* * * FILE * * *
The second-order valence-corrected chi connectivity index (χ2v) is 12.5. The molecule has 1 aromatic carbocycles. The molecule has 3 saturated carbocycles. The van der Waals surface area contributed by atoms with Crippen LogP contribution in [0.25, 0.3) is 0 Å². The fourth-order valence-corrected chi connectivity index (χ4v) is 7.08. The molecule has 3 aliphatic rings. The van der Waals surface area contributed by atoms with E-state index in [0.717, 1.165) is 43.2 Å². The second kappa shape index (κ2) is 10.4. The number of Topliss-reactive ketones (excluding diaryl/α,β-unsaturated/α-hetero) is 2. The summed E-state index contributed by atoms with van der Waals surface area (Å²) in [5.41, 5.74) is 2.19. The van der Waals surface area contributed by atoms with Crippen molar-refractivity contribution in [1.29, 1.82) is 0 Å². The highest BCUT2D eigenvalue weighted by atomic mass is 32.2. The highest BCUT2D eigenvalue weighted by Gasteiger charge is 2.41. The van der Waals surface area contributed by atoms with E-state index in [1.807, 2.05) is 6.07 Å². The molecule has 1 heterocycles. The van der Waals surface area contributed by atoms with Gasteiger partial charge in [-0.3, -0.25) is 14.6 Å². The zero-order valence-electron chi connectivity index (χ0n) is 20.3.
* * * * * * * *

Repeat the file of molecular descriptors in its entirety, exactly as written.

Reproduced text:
The second-order valence-corrected chi connectivity index (χ2v) is 12.5. The molecule has 1 aromatic carbocycles. The molecule has 3 saturated carbocycles. The van der Waals surface area contributed by atoms with Crippen LogP contribution in [0.25, 0.3) is 0 Å². The fourth-order valence-corrected chi connectivity index (χ4v) is 7.08. The molecule has 3 aliphatic rings. The van der Waals surface area contributed by atoms with E-state index in [0.717, 1.165) is 43.2 Å². The second kappa shape index (κ2) is 10.4. The number of Topliss-reactive ketones (excluding diaryl/α,β-unsaturated/α-hetero) is 2. The summed E-state index contributed by atoms with van der Waals surface area (Å²) in [5.41, 5.74) is 2.19. The van der Waals surface area contributed by atoms with Crippen molar-refractivity contribution in [1.29, 1.82) is 0 Å². The highest BCUT2D eigenvalue weighted by atomic mass is 32.2. The highest BCUT2D eigenvalue weighted by Gasteiger charge is 2.41. The van der Waals surface area contributed by atoms with E-state index in [1.807, 2.05) is 6.07 Å². The molecule has 1 heterocycles. The van der Waals surface area contributed by atoms with Gasteiger partial charge in [-0.3, -0.25) is 14.6 Å². The zero-order valence-electron chi connectivity index (χ0n) is 20.3.